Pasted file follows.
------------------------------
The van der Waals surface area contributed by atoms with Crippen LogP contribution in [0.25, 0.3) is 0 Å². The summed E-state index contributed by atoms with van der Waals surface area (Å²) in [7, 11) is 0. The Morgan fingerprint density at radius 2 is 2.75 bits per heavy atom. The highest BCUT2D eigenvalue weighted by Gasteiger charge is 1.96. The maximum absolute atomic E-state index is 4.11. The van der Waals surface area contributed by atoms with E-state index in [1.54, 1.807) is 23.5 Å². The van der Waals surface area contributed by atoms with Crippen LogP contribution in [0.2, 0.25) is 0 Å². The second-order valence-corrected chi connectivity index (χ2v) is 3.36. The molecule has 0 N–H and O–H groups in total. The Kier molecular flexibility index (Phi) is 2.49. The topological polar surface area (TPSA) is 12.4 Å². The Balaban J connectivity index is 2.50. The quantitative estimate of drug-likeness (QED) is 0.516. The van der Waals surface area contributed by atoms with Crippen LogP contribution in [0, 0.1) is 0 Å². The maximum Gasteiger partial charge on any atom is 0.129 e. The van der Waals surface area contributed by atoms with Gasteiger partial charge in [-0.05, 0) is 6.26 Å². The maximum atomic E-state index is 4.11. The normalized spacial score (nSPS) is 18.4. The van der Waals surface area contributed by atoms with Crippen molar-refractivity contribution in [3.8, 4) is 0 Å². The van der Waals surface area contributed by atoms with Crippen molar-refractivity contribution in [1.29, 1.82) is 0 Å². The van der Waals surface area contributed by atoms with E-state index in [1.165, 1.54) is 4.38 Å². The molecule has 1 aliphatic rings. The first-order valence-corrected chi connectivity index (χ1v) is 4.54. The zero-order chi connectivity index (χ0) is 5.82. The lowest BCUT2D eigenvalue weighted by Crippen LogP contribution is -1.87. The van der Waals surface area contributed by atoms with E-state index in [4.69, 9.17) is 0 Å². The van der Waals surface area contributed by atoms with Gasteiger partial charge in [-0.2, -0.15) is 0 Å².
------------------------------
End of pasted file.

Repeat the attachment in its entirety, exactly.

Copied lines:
The van der Waals surface area contributed by atoms with Crippen LogP contribution in [0.25, 0.3) is 0 Å². The summed E-state index contributed by atoms with van der Waals surface area (Å²) in [7, 11) is 0. The Morgan fingerprint density at radius 2 is 2.75 bits per heavy atom. The highest BCUT2D eigenvalue weighted by Gasteiger charge is 1.96. The maximum absolute atomic E-state index is 4.11. The van der Waals surface area contributed by atoms with E-state index in [1.54, 1.807) is 23.5 Å². The van der Waals surface area contributed by atoms with Crippen LogP contribution in [0.2, 0.25) is 0 Å². The second-order valence-corrected chi connectivity index (χ2v) is 3.36. The molecule has 0 N–H and O–H groups in total. The Kier molecular flexibility index (Phi) is 2.49. The topological polar surface area (TPSA) is 12.4 Å². The Balaban J connectivity index is 2.50. The quantitative estimate of drug-likeness (QED) is 0.516. The van der Waals surface area contributed by atoms with Crippen LogP contribution in [0, 0.1) is 0 Å². The maximum Gasteiger partial charge on any atom is 0.129 e. The van der Waals surface area contributed by atoms with Gasteiger partial charge in [-0.05, 0) is 6.26 Å². The maximum atomic E-state index is 4.11. The normalized spacial score (nSPS) is 18.4. The van der Waals surface area contributed by atoms with Crippen molar-refractivity contribution in [3.8, 4) is 0 Å². The van der Waals surface area contributed by atoms with Crippen molar-refractivity contribution in [1.29, 1.82) is 0 Å². The van der Waals surface area contributed by atoms with E-state index in [1.165, 1.54) is 4.38 Å². The molecule has 1 aliphatic rings. The first-order valence-corrected chi connectivity index (χ1v) is 4.54. The zero-order chi connectivity index (χ0) is 5.82. The lowest BCUT2D eigenvalue weighted by Crippen LogP contribution is -1.87. The van der Waals surface area contributed by atoms with E-state index in [4.69, 9.17) is 0 Å². The van der Waals surface area contributed by atoms with Gasteiger partial charge in [-0.2, -0.15) is 0 Å².